Former President Donald Trump has received the green light to be on New York’s Republican presidential primary ballot, although a Democrat state senator is threatening to challenge the decision in court.
Two Republicans on the New York State Board of Elections (NYSBOE), who make eligibility decisions for GOP presidential candidates, both voted during a Feb. 6 meeting in Albany to grant President Trump a spot on the state’s 2024 presidential primary ballot.
The NYSBOE’s decision comes as two states, Maine and Colorado, have moved to block President Trump from their ballots on the grounds of the 14th Amendment. Officials allege that he engaged in “insurrection” by giving an impassioned speech on Jan. 6, 2021, that allegedly encouraged supporters to protest over his claims of a rigged 2020 presidential election.
Both states’ attempts to block the former president from the ballot are frozen pending a review by the U.S. Supreme Court, which is scheduled to hear oral arguments and issue a written opinion on Feb. 8.
With speculation building for that high-stakes Supreme Court hearing, court watchers have expressed skepticism about whether the conservative-leaning court would block President Trump from running for office.
Republican NYSBOE Commissioner Anthony Casale said during the Feb. 6 eligibility meeting that “much” correspondence had been received asking the officials to block President Trump from the ballot. However, he and Peter Kosinski, the other GOP commissioner, said none of the requests qualified as an official objection, which requires an objector to take a series of specific steps after a candidate files for access.
Still, the board’s decision is likely to face a legal challenge.
‘I Will See Them in Court’
New York state Sen. Brad Hoylman-Sigal, along with New York City council members Shekar Krishnan and Gertrude Fitelson, all Democrats, filed what they said was an “objection” on Feb. 6, arguing that President Trump should be barred on grounds of the 14th Amendment’s “insurrectionist” disqualification clause.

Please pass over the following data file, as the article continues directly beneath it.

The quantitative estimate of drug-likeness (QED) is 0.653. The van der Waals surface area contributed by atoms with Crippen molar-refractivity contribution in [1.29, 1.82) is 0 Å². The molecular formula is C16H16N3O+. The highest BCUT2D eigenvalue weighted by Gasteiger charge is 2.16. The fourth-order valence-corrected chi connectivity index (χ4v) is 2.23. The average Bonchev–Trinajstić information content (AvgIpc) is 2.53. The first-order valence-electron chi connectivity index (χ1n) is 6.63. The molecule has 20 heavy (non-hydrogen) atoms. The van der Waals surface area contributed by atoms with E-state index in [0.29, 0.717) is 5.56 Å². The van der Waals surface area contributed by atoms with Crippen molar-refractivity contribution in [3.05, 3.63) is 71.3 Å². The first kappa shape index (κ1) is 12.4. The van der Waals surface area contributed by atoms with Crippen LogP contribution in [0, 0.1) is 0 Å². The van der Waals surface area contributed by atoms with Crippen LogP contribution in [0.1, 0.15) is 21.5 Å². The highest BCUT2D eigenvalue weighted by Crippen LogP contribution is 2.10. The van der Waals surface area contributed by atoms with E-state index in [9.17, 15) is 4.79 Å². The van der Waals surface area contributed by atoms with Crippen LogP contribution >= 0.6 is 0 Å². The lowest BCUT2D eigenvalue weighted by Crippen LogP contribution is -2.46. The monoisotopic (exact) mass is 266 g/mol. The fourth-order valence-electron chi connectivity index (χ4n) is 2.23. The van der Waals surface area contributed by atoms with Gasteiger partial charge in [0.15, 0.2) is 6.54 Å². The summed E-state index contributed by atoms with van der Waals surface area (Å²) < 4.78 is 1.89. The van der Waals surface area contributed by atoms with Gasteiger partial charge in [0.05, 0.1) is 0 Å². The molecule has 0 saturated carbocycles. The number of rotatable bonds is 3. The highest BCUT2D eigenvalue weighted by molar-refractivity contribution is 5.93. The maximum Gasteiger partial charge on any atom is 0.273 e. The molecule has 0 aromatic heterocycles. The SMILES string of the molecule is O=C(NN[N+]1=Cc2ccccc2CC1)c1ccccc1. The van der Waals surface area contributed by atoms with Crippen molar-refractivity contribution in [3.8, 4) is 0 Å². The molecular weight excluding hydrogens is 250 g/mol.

Mr. Hoylman-Sigal said that if the NYSBOE decides to grant President Trump ballot access, he would file an appeal with the New York Supreme Court.
“As the Colorado State Supreme Court has already rightfully ruled, Donald Trump is disqualified from holding any elected office in the United States due to engaging in and inciting a violent insurrection in which he attempted to overturn the will of the American people while taking multiple lives,” Mr. Hoylman-Sigal said in a statement.
“Should the Board of Elections fail to do their duty and rule Trump ineligible, I will see them in court.”
Mr. Hoylman-Sigal was among a group of five Democrat state senators who penned a letter to the BOE, asking it to disqualify President Trump, claiming that he “engaged in insurrection.”
New York holds its presidential primary on April 2.
President Trump has repeatedly denied involvement in an insurrection, pointing out that he called for his supporters to “peacefully and patriotically” make their voices heard on Jan. 6, 2021.
He has described the various efforts to block him from the ballot based on 14th Amendment grounds as part of a ploy by his political rivals to undermine his bid for a White House comeback. He also labeled President Joe Biden as an “insurrectionist,” citing the president’s border policies as proof and accusing him of “destroying” America with his radical anti-fossil fuel policies.
President Trump, who’s the frontrunner by far in the Republican primary contest, maintains a slight lead over President Biden nationally.
In a show of support for the former president’s efforts to reject the “insurrection” claims, Reps. Matt Gaetz (R-Fla.) and Elise Stefanik (R-N.Y.) unveiled a resolution on Feb. 6 that declares that President Trump “did not engage in insurrection or rebellion against the United States.”
President Trump has called the various 14th Amendment cases in various states “election interference.”
What Will SCOTUS Do?
Legal experts have said that there are several ways the Supreme Court could reverse the Colorado decision without weighing into the substance of whether President Trump “engaged in insurrection” on Jan. 6, 2021.
One such way would be for the Supreme Court to say the U.S. president isn’t an “officer of the United States” but part of the executive branch and therefore rule that Section 3 of the 14th Amendment simply doesn’t apply.
The nation’s top court could also vacate the Colorado court’s decision and instruct it to revisit the case at a later date.
In a recent appearance on Fox News, President Trump told Sean Hannity that he’s confident that the Supreme Court “is going to say, ‘We’re not going to take the vote away from the people.’”
During the Feb. 8 hearing, President Trump’s attorneys will have 40 minutes to present oral arguments; the respondents will have 30 minutes.
Colorado Secretary of State Jena Griswold, who has labeled President Trump an “ineligible insurrectionist,” will have 10 minutes to make her case as to why she thinks he should be barred from the ballot.